Professional Behavior Policy

ISSEME Professional Behavior Policy

(adapted, with permission, from the policy for the Medieval Academy of America)

Why We Have a Professional Behavior Policy

ISSEME is committed to protecting all members of our community, especially those in vulnerable positions. Mutual respect is expected; neither harassment nor bullying will be tolerated. A Society in which members behave professionally and ethically is an important component of the continued health of our field in the next scholarly generations. The principles and policy contained in this document apply to all attendees at events organised by the Society, and to all who subscribe to and engage with the Society’s email discussion list.

Professional Space

The Society’s events and communications fora are places where people come to exchange ideas and build intellectual and professional networks. All interactive venues of these—in person, through email and other electronic forms of communication, or on social media, and whether formal or informal—are shared professional spaces. Attendees should assume that all of their interactions during events and other fora are professional, not personal. Keeping in mind that consent may look different to someone in a less secure position, the best practice is for all parties to agree freely and explicitly when interactions shift away from the strictly professional.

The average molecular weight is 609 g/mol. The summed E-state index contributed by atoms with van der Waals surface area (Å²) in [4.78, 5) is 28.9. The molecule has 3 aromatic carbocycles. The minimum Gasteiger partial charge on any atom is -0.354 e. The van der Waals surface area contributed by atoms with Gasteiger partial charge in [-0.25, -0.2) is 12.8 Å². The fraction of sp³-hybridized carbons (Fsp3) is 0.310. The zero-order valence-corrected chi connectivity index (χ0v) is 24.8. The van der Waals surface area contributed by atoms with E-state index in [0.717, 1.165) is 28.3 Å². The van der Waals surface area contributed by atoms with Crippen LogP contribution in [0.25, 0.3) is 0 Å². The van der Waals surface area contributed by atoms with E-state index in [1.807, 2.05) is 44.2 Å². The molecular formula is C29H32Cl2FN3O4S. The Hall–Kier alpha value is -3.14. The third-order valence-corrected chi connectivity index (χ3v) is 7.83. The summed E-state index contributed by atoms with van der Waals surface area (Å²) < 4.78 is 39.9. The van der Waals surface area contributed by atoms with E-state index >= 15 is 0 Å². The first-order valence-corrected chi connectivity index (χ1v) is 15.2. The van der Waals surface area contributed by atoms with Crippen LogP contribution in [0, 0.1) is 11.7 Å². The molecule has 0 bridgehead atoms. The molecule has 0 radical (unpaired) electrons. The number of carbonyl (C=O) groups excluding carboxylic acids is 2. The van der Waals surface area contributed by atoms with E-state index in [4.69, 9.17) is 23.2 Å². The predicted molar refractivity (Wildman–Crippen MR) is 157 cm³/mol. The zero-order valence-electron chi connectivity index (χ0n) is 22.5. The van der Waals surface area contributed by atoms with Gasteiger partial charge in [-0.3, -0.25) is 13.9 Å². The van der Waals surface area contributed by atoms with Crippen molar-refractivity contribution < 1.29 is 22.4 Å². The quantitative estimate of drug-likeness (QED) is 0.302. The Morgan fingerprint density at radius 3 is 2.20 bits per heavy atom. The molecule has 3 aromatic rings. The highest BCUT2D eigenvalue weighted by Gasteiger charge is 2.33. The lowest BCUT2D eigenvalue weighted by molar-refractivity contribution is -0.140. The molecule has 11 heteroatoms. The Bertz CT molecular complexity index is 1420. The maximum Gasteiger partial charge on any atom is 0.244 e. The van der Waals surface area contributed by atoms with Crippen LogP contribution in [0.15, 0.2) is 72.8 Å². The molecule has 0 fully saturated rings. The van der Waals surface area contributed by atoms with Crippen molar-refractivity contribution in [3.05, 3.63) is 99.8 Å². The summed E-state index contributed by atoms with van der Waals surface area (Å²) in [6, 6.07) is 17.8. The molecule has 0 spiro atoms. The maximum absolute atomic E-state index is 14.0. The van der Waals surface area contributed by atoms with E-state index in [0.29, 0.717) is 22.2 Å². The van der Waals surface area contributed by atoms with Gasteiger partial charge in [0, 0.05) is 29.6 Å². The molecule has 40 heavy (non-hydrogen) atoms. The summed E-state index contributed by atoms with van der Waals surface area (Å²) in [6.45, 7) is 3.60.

Professional respect is an ethical practice. In a professional space, attendees should comport themselves according to the values of nondiscrimination, dignity, and courtesy. Attendees also acknowledge the rights of all the Society’s members and other scholars to hold diverse values and opinions. The practice of mutual respect fosters a sustainable environment for freedom of expression and open inquiry. When a culture of mutual respect is not maintained, our profession suffers by the voices we lose and the diminished reach of the voices that remain.


The Society views harassment as a form of discrimination and misconduct by which the harasser asserts a relationship of power over the harassed through behavior that causes feelings of fear or distress. Harassment implies that an individual is not worthy of respect and that the views and person of that individual hold little or no value.